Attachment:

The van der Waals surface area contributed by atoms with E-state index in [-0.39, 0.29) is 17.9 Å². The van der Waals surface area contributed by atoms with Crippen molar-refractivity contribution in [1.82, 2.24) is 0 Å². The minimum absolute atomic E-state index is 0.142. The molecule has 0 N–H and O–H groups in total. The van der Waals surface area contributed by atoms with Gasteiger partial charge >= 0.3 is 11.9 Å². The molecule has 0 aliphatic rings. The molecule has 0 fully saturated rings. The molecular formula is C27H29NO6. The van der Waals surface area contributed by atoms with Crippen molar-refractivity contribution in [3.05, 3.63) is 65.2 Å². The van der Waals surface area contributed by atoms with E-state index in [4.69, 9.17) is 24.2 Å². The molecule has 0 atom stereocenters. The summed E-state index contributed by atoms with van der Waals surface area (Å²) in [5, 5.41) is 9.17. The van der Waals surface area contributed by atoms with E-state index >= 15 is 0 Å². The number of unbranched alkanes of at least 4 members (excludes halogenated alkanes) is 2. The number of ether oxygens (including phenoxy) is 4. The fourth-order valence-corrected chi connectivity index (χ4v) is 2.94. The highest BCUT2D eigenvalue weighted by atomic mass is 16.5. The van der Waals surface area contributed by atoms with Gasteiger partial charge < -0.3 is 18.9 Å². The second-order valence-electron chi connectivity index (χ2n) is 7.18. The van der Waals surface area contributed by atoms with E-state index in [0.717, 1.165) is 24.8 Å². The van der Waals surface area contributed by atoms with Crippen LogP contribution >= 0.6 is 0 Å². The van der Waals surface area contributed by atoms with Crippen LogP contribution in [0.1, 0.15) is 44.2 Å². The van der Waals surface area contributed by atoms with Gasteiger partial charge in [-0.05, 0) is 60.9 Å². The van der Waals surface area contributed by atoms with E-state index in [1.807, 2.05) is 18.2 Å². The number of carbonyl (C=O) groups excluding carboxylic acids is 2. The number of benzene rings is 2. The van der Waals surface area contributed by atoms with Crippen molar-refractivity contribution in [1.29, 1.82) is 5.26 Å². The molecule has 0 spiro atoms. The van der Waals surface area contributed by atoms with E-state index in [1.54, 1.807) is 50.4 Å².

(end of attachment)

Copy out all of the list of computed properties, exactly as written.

The van der Waals surface area contributed by atoms with E-state index in [-0.39, 0.29) is 17.9 Å². The van der Waals surface area contributed by atoms with Crippen molar-refractivity contribution in [1.82, 2.24) is 0 Å². The minimum absolute atomic E-state index is 0.142. The molecule has 0 N–H and O–H groups in total. The van der Waals surface area contributed by atoms with Gasteiger partial charge >= 0.3 is 11.9 Å². The molecule has 0 aliphatic rings. The molecule has 0 fully saturated rings. The molecular formula is C27H29NO6. The van der Waals surface area contributed by atoms with Crippen molar-refractivity contribution in [3.05, 3.63) is 65.2 Å². The van der Waals surface area contributed by atoms with E-state index in [4.69, 9.17) is 24.2 Å². The molecule has 0 atom stereocenters. The summed E-state index contributed by atoms with van der Waals surface area (Å²) in [5, 5.41) is 9.17. The van der Waals surface area contributed by atoms with E-state index >= 15 is 0 Å². The number of unbranched alkanes of at least 4 members (excludes halogenated alkanes) is 2. The number of ether oxygens (including phenoxy) is 4. The fourth-order valence-corrected chi connectivity index (χ4v) is 2.94. The highest BCUT2D eigenvalue weighted by atomic mass is 16.5. The van der Waals surface area contributed by atoms with Gasteiger partial charge < -0.3 is 18.9 Å². The second-order valence-electron chi connectivity index (χ2n) is 7.18. The van der Waals surface area contributed by atoms with E-state index in [0.717, 1.165) is 24.8 Å². The van der Waals surface area contributed by atoms with Crippen LogP contribution >= 0.6 is 0 Å². The van der Waals surface area contributed by atoms with Crippen LogP contribution in [0.1, 0.15) is 44.2 Å². The van der Waals surface area contributed by atoms with Gasteiger partial charge in [-0.05, 0) is 60.9 Å². The van der Waals surface area contributed by atoms with E-state index in [1.807, 2.05) is 18.2 Å². The number of carbonyl (C=O) groups excluding carboxylic acids is 2. The number of benzene rings is 2. The van der Waals surface area contributed by atoms with Crippen molar-refractivity contribution in [1.29, 1.82) is 5.26 Å². The molecule has 0 spiro atoms. The van der Waals surface area contributed by atoms with E-state index in [1.54, 1.807) is 50.4 Å².